DALLAS -- Harvard University's travel manager believes the school's quest for a self-booking tool -- one its travelers will actually use -- is over, now that Expedia Corporate Travel is providing agency services for the university.

Priscilla Campbell, director of travel and reimbursement at Harvard, said the university implemented TRX's ResAssist two years ago, and before that, used American Express' first-generation tool, AXI. Neither product gained popularity among travelers.

"The problem we were having is that those tools were not all-inclusive for our needs," Campbell told TravelWeekly.com in an interview at the National Business Travel Association conference and trade show here. "The tools were slow, didn't offer Web fares and the cost of booking and fulfillment was very high, about $40. We were challenged to find a product that provides service and savings."

In Expedia Corporate Travel, Campbell believes she's found the solution that fits Harvard's needs and the travelers' needs. Unassisted online bookings cost $5, and agent-assisted bookings cost $20.

The university's travelers, many of who enjoy shopping for travel on the Internet, enjoy using a product they would use when buying personal travel, Campbell said. Expedia's brand strength will be an important factor in driving adoption, she added.

However, Harvard wouldn't have implemented Expedia Corporate Travel if the company couldn't meet Harvard's service requirements, Campbell said. For example, Expedia displays Harvard's private fares. Reporting and policy-control tools are also available.

And when there's a question or problem, Expedia employs a Boston-area account manager, Kim Williams, to serve Harvard and other universities Expedia recently signed up, including the Massachusetts Institute of Technology and Northeastern University.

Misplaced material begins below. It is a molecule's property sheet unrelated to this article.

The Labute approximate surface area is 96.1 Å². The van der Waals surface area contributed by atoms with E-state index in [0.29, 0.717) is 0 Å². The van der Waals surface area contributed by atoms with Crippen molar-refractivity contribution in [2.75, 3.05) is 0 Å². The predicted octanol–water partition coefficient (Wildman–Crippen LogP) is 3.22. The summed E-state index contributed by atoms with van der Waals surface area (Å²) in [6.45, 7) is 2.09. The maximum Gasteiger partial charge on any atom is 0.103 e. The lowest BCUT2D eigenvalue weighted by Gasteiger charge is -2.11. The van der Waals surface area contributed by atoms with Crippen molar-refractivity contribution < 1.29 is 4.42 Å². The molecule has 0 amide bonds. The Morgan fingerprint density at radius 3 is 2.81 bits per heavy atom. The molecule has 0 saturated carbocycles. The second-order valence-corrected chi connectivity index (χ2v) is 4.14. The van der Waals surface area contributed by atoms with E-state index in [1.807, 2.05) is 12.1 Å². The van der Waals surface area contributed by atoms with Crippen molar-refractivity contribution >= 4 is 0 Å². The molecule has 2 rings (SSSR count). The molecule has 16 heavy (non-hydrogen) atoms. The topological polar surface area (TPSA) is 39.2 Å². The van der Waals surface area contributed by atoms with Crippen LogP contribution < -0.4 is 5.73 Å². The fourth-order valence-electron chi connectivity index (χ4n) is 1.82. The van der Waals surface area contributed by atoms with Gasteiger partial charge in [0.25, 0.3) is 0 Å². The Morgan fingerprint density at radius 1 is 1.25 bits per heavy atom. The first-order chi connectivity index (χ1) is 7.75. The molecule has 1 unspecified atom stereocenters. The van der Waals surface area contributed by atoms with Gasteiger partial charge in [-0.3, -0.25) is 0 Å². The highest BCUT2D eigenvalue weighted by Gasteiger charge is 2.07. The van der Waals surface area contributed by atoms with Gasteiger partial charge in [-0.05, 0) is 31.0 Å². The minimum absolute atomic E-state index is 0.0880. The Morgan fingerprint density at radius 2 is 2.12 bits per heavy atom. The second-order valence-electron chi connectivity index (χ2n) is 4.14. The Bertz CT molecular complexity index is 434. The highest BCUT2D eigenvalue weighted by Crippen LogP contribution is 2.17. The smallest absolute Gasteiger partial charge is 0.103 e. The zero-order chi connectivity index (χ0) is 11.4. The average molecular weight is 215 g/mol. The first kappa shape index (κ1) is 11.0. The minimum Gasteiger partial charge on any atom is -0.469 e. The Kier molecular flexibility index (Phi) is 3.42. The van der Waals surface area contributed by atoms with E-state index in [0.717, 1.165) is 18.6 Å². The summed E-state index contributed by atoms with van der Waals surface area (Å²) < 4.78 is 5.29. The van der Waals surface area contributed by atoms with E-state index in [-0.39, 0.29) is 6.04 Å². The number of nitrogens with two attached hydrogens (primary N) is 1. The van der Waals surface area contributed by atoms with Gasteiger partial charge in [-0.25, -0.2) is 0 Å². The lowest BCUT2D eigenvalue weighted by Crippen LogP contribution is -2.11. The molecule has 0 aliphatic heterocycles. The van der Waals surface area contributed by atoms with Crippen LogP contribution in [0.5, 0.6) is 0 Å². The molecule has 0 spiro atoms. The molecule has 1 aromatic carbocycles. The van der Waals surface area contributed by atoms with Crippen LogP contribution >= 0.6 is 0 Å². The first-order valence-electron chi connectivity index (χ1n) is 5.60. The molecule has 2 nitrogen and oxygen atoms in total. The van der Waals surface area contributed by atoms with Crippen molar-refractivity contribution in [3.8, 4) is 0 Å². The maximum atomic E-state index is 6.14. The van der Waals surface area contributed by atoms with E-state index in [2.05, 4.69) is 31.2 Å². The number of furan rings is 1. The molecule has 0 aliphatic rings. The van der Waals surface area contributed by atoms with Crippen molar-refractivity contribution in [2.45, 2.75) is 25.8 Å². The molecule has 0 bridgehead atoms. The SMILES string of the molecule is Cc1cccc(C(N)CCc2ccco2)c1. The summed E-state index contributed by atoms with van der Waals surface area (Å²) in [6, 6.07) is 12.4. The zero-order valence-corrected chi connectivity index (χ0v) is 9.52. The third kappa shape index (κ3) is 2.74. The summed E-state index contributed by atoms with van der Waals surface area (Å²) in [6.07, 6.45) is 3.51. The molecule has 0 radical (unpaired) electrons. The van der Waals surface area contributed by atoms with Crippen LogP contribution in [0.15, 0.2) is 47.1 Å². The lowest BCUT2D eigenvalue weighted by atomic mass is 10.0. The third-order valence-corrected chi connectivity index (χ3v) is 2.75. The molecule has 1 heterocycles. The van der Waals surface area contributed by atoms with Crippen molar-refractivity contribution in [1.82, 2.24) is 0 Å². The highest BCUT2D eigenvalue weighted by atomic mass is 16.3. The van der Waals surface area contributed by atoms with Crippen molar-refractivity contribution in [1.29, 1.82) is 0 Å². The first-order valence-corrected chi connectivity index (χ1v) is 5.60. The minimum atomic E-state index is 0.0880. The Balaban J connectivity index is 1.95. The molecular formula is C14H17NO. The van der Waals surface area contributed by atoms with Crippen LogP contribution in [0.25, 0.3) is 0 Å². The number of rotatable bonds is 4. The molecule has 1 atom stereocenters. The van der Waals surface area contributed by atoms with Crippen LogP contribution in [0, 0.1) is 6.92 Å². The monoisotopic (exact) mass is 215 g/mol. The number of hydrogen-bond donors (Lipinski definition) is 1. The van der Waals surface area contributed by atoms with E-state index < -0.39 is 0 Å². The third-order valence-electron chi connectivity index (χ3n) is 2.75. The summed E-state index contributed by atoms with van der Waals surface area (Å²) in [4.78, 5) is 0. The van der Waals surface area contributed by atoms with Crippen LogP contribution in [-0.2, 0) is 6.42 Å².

Williams is a travel industry veteran who has worked for American and Sabre.

"We expect high service," Campbell said. "It's part of our culture. The value needs to be there and so does the service."

In her mind, Expedia's service gave it an edge over Orbitz for Business, an online agency Harvard seriously considered.

"Although Orbitz has a slick tool, there were service concerns," Campbell said. "The travel agency is an outsourced operation [to Rosenbluth's Upstream division]. We didn't feel there was a commitment to make sure that service was in line with our expectations."

Considering that travelers may continue to shop other Web sites and that Harvard is still retaining WorldTravel BTI and a small agency in the Boston area to handle complex itineraries, Campbell said Harvard's goal is to process 50% of its bookings through Expedia by the end of this year.

If Harvard uses Expedia 70% of the time over a one-year period, she said, the university could save $1 million in travel management fees.

Harvard annually spends $52 million on travel and entertainment, including $20 million on air.

To contact reporter Jerry Limone, send e-mail to [email protected].

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